Jonathan Atkinson, writing in a personal capacity, reports and comments on an important launch at the Arndale Centre…
Tuesday saw the launch of Manchester Carbon Literacy, a highly ambitious and powerful programme that seeks to make available a day’s worth of training in climate change awareness to everyone who lives, works or studies in Manchester.
The launch took place at the Manchester Arndale shopping centre and featured speeches from Manchester City Council Leader Richard Leese and MMU Vice Chancellor Professor John Brooks as well as Dave Coleman and Phil Korbel from Cooler, the social enterprise that have been pioneering the programme over the last few years.
Carbon Literacy Pilots have been running throughout the city for the past twelve months and the first fifty Carbon Literate graduates, including staff from the Arndale, Manchester City Council and pupils from Stanley Grove Primary School, were awarded their green mortar boards at the event.
The presentations were followed by complimentary refreshments and general networking and mingling and it was encouraging to see a good turn out from a wider range of sectors including business, educational institutions , community and campaign groups as well as those graduates.
Manchester Carbon Literacy are now seeking to roll the project out city-wide and are planning a large-scale engagement event early in the new year and looking for freelance trainers. [And more volunteers]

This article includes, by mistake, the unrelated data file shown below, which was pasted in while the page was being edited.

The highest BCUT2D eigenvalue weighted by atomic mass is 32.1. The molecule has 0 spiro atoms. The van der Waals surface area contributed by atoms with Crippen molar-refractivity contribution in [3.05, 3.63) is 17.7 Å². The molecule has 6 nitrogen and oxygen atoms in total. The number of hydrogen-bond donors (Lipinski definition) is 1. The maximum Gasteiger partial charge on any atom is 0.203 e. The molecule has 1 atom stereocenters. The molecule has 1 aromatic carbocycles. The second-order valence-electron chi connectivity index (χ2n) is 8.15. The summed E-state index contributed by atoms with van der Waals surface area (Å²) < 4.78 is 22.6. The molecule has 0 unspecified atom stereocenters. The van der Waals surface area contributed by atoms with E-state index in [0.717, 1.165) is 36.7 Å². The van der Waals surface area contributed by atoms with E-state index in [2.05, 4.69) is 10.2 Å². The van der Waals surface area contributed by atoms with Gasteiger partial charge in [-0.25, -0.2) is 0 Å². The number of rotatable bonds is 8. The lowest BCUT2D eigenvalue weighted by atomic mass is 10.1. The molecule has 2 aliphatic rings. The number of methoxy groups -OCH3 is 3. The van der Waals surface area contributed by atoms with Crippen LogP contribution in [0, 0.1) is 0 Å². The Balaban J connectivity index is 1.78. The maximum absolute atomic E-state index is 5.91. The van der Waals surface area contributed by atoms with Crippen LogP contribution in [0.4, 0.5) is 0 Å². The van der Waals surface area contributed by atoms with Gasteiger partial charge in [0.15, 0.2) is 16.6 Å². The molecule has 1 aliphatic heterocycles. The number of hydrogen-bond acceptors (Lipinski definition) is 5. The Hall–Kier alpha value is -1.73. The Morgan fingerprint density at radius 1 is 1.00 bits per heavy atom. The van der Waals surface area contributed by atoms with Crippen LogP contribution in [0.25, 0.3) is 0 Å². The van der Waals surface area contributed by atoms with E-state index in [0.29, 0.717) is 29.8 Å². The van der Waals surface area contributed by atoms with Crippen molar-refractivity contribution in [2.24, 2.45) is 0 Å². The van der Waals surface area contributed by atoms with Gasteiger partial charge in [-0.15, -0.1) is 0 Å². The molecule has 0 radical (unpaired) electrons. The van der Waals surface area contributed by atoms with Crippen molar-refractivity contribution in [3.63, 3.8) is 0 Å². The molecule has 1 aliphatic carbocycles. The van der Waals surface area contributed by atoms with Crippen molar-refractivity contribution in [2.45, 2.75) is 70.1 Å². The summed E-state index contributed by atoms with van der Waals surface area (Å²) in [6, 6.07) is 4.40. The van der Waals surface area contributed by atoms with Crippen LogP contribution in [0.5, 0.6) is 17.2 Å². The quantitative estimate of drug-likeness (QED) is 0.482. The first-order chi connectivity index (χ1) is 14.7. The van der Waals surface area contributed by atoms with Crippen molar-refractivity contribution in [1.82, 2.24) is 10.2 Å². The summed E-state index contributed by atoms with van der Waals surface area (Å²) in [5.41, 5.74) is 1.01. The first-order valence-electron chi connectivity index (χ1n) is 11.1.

Find out more at: www.manchestercarbonliteracy.com
Comment (by Jonathan Atkinson)
I thought staging the launch in the Arndale, a modern-day temple of Mammon and surely an example of all that is unsustainable, was a brave move but ultimately a canny one strategically.
Firstly, for Manchester Carbon Literacy to succeed, by its very definition it needs to reach beyond the converted. Holding the launch in the middle of the day during the week at the Arndale succeeded in attracting a healthily, large and diverse audience, something traditional green groups struggle to do at venues such as the Student Union, Friends Meeting House or the back room of a pub.
Secondly there is the subversive element, if Manchester Carbon Literacy succeeds in its aim (and let’s hope to hell it does!), we’ll be blessed with a population of empowered, knowledgable and active citizens. In this carbon literate future we’ll be able to make our own, informed, choices as to the wisdom of cheap flights abroad, houses without any insulation and ultimately, a consumerist society.
In the end this is a project all environmentally-motivated people should support in the hope that this initiative might bring about a genuine culture shift on climate change from the bottom up.
Let’s hope so anyway!